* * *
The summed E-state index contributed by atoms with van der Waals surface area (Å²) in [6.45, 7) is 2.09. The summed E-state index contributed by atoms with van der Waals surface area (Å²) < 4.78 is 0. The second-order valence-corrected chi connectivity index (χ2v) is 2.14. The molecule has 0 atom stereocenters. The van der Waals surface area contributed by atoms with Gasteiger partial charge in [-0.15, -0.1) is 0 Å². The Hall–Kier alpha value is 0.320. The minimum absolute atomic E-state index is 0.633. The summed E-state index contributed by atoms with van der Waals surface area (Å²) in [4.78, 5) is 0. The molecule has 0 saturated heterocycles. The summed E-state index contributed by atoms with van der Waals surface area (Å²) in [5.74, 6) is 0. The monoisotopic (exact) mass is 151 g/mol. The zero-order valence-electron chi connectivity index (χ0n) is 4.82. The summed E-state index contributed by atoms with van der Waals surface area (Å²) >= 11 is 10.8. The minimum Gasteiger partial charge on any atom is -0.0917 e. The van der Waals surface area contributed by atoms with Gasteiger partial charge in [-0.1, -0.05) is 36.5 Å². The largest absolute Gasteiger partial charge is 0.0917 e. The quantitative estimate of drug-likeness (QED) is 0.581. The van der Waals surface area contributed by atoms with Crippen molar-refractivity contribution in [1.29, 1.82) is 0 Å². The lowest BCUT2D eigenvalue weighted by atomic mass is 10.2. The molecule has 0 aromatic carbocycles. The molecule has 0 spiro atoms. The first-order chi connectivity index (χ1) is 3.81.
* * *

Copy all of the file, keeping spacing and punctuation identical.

The summed E-state index contributed by atoms with van der Waals surface area (Å²) in [6.45, 7) is 2.09. The summed E-state index contributed by atoms with van der Waals surface area (Å²) < 4.78 is 0. The second-order valence-corrected chi connectivity index (χ2v) is 2.14. The molecule has 0 atom stereocenters. The van der Waals surface area contributed by atoms with Gasteiger partial charge in [-0.15, -0.1) is 0 Å². The Hall–Kier alpha value is 0.320. The minimum absolute atomic E-state index is 0.633. The summed E-state index contributed by atoms with van der Waals surface area (Å²) in [4.78, 5) is 0. The molecule has 0 saturated heterocycles. The summed E-state index contributed by atoms with van der Waals surface area (Å²) in [5.74, 6) is 0. The monoisotopic (exact) mass is 151 g/mol. The zero-order valence-electron chi connectivity index (χ0n) is 4.82. The summed E-state index contributed by atoms with van der Waals surface area (Å²) >= 11 is 10.8. The minimum Gasteiger partial charge on any atom is -0.0917 e. The van der Waals surface area contributed by atoms with Gasteiger partial charge in [-0.1, -0.05) is 36.5 Å². The largest absolute Gasteiger partial charge is 0.0917 e. The quantitative estimate of drug-likeness (QED) is 0.581. The van der Waals surface area contributed by atoms with Crippen molar-refractivity contribution in [1.29, 1.82) is 0 Å². The lowest BCUT2D eigenvalue weighted by atomic mass is 10.2. The molecule has 0 aromatic carbocycles. The molecule has 0 spiro atoms. The first-order chi connectivity index (χ1) is 3.81.